A key event in China’s cultural and culinary calendar, the Mid-Autumn Festival, falling this year on Saturday 10 September, marks the point at which the moon is at its brightest and roundest, when loved ones typically gather for communal feasting and toasting. To pay homage to this auspicious occasion, Bun House founder Z He has created an ornate selection of mooncakes, each encased in a golden brown, soft pastry shell, embossed with traditional Cantonese designs symbolising longevity and prosperity. Ancient Chinese emperors worshiped the harvest moon in autumn, as they believed that the practice would bring them a plentiful harvest the following year. The most popular mooncake variety, also called the Cantonese style, is thick and round. Traditional fillings include red bean, lotus bean or jujube paste – other ingredients are also included in the filling, like salted duck egg yolks, nuts and seeds.
The earliest reference to mooncakes, known as yue bing, dates back to the Song Dynasty. The traditional Chinese pastry was notably mentioned in the Southern Song Dynasty Chronicle by Wu Zhimu. Before this, though, the tradition of using baked cakes as an edible offering to lunar gods and goddesses long existed in the Middle Kingdom. During these earlier centuries, the pastry was referred to with other names such as yue tuan and xiao bing. During the reign of Tang Dynasty Emperor Xizong, mooncakes were also gifted by the imperial court to visiting scholars during the Mid-Autumn Festival. This practice likely inspired the pastry’s association with the festival. But while the connection may date to the Tang Dynasty, the widespread practice of making and eating mooncakes during the Mid-Autumn Festival only flourished during the Ming Dynasty.
Mooncakes are closely associated with Chang’e, described by many modern texts as the Chinese goddess of the moon and the symbol of the Mid-Autumn Festival. Bun House Founder Z He tells Something Curated: “My earliest mooncake memory is my mom telling me the legend of the Mid-Autumn Festival – the love story between Chang’e and Houyi. The mooncake exchange starts around a month prior to the festival, when family and friends exchange mooncakes of all styles. By the day of the actual festival, from homemade to store-bought, gifted tins of mooncakes would have piled up in the kitchen waiting to be devoured. On the day, we would first offer the cakes to the moon goddess before we dug in.”
As the legend goes, mooncakes played a critical role in the overthrowing of the Mongolian Yuan Dynasty. According to stories, Zhu Yuanzhang, the founder of the succeeding Ming Dynasty, concocted a report that a terrible plague was spreading and that the only way to avoid infection was to consume a specific variety of mooncake. Covert messages indicating the intended date of a planned uprising were then hidden in the fillings. The date set was the fifteenth day of the eighth lunar month, the Chinese Mid-Autumn Festival. In another rendition of this tale, a secret message was encrypted into the auspicious characters on the cakes. As the pastry is usually given in boxes of four, the message was imperceptible until slices from each of the four cakes were positioned together.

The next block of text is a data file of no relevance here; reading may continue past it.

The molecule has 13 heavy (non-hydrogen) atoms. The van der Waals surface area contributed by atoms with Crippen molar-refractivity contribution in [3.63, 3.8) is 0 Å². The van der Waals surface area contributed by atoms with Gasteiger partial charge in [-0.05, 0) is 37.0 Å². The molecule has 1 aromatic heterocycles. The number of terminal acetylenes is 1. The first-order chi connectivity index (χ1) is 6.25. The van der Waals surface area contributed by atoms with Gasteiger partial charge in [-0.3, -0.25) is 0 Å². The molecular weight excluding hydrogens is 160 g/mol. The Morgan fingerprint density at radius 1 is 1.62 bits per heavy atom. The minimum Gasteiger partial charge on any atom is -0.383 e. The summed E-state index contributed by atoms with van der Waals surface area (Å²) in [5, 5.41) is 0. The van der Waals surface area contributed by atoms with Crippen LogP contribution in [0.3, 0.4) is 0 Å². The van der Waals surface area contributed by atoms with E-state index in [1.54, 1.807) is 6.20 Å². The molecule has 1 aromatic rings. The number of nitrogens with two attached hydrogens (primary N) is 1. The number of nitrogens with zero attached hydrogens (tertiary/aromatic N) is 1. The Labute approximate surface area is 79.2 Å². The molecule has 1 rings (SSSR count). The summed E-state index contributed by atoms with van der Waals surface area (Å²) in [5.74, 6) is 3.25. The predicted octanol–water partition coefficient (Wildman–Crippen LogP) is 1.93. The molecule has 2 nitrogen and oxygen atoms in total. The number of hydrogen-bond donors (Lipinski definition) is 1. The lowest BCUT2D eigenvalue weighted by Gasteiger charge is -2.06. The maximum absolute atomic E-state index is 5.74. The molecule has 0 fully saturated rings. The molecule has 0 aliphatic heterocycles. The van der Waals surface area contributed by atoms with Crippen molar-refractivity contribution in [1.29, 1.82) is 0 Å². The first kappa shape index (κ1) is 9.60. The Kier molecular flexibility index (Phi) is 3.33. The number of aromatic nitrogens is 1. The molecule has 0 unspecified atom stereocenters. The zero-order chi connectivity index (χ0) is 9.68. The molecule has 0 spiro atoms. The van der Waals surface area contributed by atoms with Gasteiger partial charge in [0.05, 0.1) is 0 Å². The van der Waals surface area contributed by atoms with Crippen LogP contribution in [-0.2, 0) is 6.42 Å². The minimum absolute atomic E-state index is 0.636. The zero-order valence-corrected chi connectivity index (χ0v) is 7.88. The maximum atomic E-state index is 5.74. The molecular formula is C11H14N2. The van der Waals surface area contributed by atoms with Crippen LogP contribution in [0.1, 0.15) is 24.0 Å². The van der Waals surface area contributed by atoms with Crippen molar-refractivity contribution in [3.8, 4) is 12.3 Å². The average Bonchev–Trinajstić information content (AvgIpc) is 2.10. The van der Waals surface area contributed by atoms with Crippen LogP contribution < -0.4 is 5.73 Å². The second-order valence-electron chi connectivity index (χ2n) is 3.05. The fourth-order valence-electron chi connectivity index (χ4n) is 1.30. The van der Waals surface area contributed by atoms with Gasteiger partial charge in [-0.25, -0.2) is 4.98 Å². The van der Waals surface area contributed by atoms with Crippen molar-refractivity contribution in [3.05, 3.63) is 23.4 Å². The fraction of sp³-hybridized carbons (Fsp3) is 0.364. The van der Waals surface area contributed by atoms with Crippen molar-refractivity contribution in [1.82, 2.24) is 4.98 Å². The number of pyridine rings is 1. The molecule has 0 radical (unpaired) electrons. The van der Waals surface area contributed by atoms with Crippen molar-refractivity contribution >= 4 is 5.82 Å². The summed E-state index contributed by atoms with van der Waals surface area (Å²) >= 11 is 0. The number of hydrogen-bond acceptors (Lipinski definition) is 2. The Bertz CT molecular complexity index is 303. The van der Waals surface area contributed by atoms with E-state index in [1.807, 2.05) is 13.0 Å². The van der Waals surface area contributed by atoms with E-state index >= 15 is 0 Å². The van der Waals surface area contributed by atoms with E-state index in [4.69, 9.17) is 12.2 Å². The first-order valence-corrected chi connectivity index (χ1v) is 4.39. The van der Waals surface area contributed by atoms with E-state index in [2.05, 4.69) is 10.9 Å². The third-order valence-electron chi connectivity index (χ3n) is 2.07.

Expanding on the thinking behind the beautiful designs of Bun House’s mooncakes, He tells: “The Ruyi shape, resembling a heart, is a traditional motif signifying fortune and happiness. The lion head is from the classic Chinese folklore, a symbol of courage.” And on the confections’ fillings she adds: “This year we have created four flavours for our mooncakes. Two traditional flavours – Sweet Lotus: a luscious lotus paste wrapped around a golden salted egg yolk; Red Bean: a sweet and slightly savoury red bean highlighted with aged mandarin peel. And two more modern flavours – Chestnut Cream: mildly sweet chestnut whipped into a smooth dense cream; and Egg Custard: a modern classic flavour. This mooncake will remind our customers of our custard bun filling! All the fillings are wrapped individually in a classic buttery mooncake pastry. They are soft and caramelly, without being overwhelmingly sweet.”
Bun House’s mooncakes will be available until 10 September 2022 (or until sold out) in London locations, including Bun House Chinatown, Bun House Hawley Wharf, Wun’s Tea Room & Bar and Pleasant Lady Old Spitalfields Market.
Feature image: Photo: Kenneth Lam / Courtesy Bun House